The winning team was a team of 3 from Rosshall Academy and Sandwood Primary their game is about Clyde collecting science items (though he has to avoid the Bunsen burners) and can be played here.
The runners up game was created by a team of 4 from Alexandra Parade Primary and Sunnyside Primary. Their game is about a mouse in a lab and you have to navigate the mouse through the lab to get the cheese and can be played here.
Well done to everyone who participated on the day though they all put in a great amount of effort and made it hard to make that final choice.
With thanks to Chihiro Yamada, Sean Ward, Alex Malcolm, Stephen McArthur , Connor Johnston, IGDA Scotland, Class teachers and Pupil support assistants who accompanied their children, David Moffat, Susan Grant, Caledonian Club, The NoPills Project and John Lawson.
Extra special thanks to Kate Farrell for all your support, Computing at School Scotland for all the help, School of Computing at Glasgow Clyde College in particular Morag Roberston, Kevin MacLean and Iain Shand for all the help and support with the final.
Most importantly thanks to all the head teachers who have supported me by wanting their schools to take part in the Mini Game Jams. The children were amazing and you should be extremely proud of them all.
During May 2015 306 children from 22 schools across Glasgow participated in a series of Mini Game Jam events. The Mini Game Jam is an event for children who are in P6/7 & S1/2 and it involves schools within the same learning community getting their classes of P6 or 7 together and heading to the local secondary school to work with a class of S1 or S2 there to make a game using Scratch. The children are put into teams with children from the other schools in order to give a transition style event as well. While the main aim of the day is to create a game based on the theme given at the start of the day it’s about a little more than that. It’s about training teachers beforehand to give their classes scratch lessons so they are able to have an idea of how to create a game. It’s about giving the teachers confidence in their own abilities to teach games design/construction to their classes in school. It’s about encouraging children to work in teams and learn from each other. It’s about getting the schools in a learning community to undertake similar Computing work at the same time. It’s about showing children then can be the creators of their own games and not just consumers. It’s about letting children see there are careers available to them in the games industry (I am lucky enough to get volunteers to help and encourage the children on the day who are involved in games either as students/lecturers or who work for a games company). Most importantly it’s about the children having a FUN day while making new friends and being part of a team that’s created a cool game within the space of 3 or 4 hours.
The first event kicked off in the Smithycroft learning community with 118 children from 5 schools taking part. This event was by far the biggest of all jams. Partially down to the fact that it’s been within the LC that I’ve been helping out and undertaking my research, and from their enthusiasm more schools have heard about it. The event was held at Smithycroft Secondary school and the children were put into their teams split over 5 rooms in the school. Once the theme was announced at the start of the day the children moved to their rooms and began planning their games. Which were to be based on Space. Some teams more enthusiastic than others to get started. However after 30 minutes all teams were talking to each other and working on their ideas.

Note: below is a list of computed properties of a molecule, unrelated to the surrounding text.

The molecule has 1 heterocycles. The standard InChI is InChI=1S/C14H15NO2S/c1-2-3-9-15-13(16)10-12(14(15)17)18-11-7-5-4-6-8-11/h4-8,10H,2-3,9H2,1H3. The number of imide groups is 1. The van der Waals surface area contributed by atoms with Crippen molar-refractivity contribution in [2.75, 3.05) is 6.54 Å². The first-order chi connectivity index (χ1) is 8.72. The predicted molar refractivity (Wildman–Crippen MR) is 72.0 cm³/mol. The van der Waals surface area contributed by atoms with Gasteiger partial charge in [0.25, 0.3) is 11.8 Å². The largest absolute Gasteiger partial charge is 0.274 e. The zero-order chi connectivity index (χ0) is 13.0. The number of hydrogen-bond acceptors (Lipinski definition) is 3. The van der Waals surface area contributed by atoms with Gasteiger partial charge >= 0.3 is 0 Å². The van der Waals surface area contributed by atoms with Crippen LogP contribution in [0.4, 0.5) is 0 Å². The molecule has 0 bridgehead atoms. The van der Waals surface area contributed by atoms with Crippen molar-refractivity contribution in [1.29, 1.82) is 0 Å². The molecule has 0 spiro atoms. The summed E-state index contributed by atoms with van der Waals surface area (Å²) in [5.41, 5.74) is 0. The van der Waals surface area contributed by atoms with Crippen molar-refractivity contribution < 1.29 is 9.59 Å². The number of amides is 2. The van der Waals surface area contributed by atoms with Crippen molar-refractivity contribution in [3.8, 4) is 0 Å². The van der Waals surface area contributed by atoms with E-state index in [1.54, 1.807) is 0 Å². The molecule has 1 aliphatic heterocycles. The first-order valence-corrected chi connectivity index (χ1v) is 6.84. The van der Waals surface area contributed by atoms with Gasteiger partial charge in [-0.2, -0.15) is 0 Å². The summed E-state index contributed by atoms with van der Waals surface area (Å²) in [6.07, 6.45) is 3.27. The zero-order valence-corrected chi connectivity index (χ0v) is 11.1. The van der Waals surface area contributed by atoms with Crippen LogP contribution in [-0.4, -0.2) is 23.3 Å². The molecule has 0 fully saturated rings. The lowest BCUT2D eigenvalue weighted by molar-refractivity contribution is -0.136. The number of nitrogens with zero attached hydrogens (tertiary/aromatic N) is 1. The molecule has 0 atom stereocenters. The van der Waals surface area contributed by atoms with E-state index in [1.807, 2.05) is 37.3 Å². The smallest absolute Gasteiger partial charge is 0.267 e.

By lunchtime a lot of teams were finalising their games which left them time after lunch to test and refine their game. After lunch all teams quickly got back into putting those finishing touches to their games and worked hard on testing them out before we finally finished for the day. While the games were being judged the children were given a fantastic talk by Chihiro Yamada about how he got into the games industry and what he does now.
Next the Mini Jam headed to Rosshall Academy. The teams were split over 3 rooms though some rooms needed more encouragement than others to get chatting to each other however once they overcame their shyness the ideas started flowing. It’s great watching the ideas being brought to the screen and children realising they can make their games just like they thought.
At the end of the day another fab presentation by Chihiro to the children while the games were judged.
The 3rd Jam was held at Holyrood Secondary with 2 classes being utilised for the teams who were participating. It’s the first time I had to give a room of children into trouble for NOT talking. However the children eventually got into it and were soon coming up with some brilliant ideas.
Again by lunch time the children had the best part of their games done and it left them time after lunch to test their games and polish them up. The children were given a talk today by Alex Macolm and Sean Ward both students at Glasgow Caledonian University and they spoke of how they got into games and also of their experiences of the big Game Jam event which they have both participated in.
Jam number 4 was run in conjunction with the Caledonian Club/NoPIlls Project from Glasgow Caledonian University. 50 children from Elmvale primary participated in a day of game making and getting the chance to visit the labs in the University where the NoPills Researchers work. It was a fun day for all involved.
The very last jam was held at Bannerman High School. Every single school in the learning community had sent a team of children along. One of the purposes of the jam is for the children to meet with others within their learning community and this was a great example of all schools embracing that and taking part. Spread over 2 rooms the children once they eventually started talking to each other started to come up with their game ideas and before long they were onto the computers making these ideas a reality.
Thanks to all schools who participated in the local events and to Smithycroft Secondary, Rosshall Academy, Holyrood Secondary, Bannerman High School and Glasgow Caledonian University for hosting these events. Big thanks also to those who helped me out on the days of the events: Kate Farrell, Chihiro Yamada, Sean Ward, Alex Malcolm and Stephen McArthur.